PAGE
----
Jameel and Dunya to defend Maldives’ human rights record at UNHRC

The Maldives’ government will on Thursday defend its human rights record to the UN Human Rights Committee (UNHRC) in Geneva.

The delegation will be headed by Home Minister Dr Mohamed Jameel, former Justice Minister under the 30 year rule of President Maumoon Abdul Gayoom and co-author of a pamphlet entitled ‘President Nasheed’s devious plot to destroy the Islamic faith of Maldivians’, published in January 2012 while in opposition.

Dr Jameel will be accompanied by State Minister for Foreign Affairs, Dunya Maumoon – Gayoom’s daughter – as well as the Maldives’ Permanent Representative in Geneva, Iruthisham Adam, Counsellor Marc Limon (formerly of PR firm Hill & Knowlton), Third Secretary Muruthala Moosa, and four interns: Marie Gabrielle Glock, Katherine Hamilton, Jessi Challis and Rinaldo Foncesca.

The UNHRC has already identified key issues to be taken up with the Maldives, concerning its International Covenant on Civil and Political Rights (ICCPR) commitments. A document outlining these issues – drawn from the country’s Universal Periodic Review (with submissions from government, HRCM and civil society), was published in August 2011 – prior to the controversial change of government and fresh allegations of police brutality and attacks on journalists.

Issues identified in the 2011 document include counterterrorism measures, commitment to reducing discrimination (including on the basis of gender, sexual orientation, and religion), and prohibition of torture and cruel, inhuman and degrading treatment or punishment.

One specific issue identified was the move in parliament to make the enforcement of the death penalty mandatory where such a verdict is upheld by the Supreme Court, which would place the Maldives in breach of its ICCPR commitments.

Dr Jameel last week stated he was willing to implement death penalty in his capacity as Home Minister. Supreme Court Chief Justice Ahmed Faiz also said he was willing to enforce such verdicts, as the Maldives struggles to come to terms with a sudden wave of violent crime and murder this year.

The ICCPR document asks whether prison personnel responsible for the death of Evan Naseem – a watershed moment in Maldivian political history that sparked democratic reform – had been investigated, and faced justice.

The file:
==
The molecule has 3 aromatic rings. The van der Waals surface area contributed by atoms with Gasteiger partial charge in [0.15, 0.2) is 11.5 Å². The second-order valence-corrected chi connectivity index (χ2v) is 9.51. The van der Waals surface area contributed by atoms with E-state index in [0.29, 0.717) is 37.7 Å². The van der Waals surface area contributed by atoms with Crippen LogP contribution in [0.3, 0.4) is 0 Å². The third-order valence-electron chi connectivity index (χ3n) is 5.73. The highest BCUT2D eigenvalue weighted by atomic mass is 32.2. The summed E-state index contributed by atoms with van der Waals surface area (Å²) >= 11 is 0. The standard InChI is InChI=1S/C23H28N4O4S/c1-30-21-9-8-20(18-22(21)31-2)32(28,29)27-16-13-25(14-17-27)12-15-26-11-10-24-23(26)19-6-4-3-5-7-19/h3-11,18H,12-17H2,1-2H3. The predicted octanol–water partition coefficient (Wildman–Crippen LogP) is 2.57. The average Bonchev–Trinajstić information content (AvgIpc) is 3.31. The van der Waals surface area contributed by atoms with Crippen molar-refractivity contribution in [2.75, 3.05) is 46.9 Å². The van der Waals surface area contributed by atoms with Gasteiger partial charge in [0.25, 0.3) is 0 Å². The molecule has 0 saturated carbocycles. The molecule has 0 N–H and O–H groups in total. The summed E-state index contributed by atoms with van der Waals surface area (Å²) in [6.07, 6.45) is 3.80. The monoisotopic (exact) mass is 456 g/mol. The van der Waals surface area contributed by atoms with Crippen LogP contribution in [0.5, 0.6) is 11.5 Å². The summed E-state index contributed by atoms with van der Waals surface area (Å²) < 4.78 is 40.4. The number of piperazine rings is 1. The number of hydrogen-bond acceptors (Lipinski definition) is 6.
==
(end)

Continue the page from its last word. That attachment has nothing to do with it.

The document challenges the Maldives’ commitment to combating domestic violence and sexual assault in general: “According to information before the Committee, in the absence of a confession, a man can only be convicted of rape if there are two male or four female witnesses to the act. How does this comply with the Covenant?”

It also asks the Maldives to clarify its position on corporal punishment, whereby flogging sentences are routinely given for offences under Islamic sharia. The topic is sensitive in the Maldives, with UN Human Rights Commissioner Navi Pillay widely condemned in the Maldives following her call in parliament for a moratorium on the flogging of women as punishment for extramarital sex.

The UN document – produced in August 2011 – also calls on the government to clarify matters surrounding the nine-day detention without charge of MP Abdulla Yameen, then “leader of the opposition”, and challenges the government on issues relating to prison conditions, overcrowding, and lack of a legal aid scheme.

The document calls for the government to explain the country’s treatment of migrant workers, and in particular, “explain the measures being taken to deal with the trafficking of individuals from Bangladesh and India, who are mainly trafficked into the State party for labour and commercial sex exploitation.”
The document also requests the Maldives justify its reservation to article 18 of the ICCPR concerning freedom of religion, specifically the practice of religions other than Sunni Islam by the country’s largest population of foreign nationals.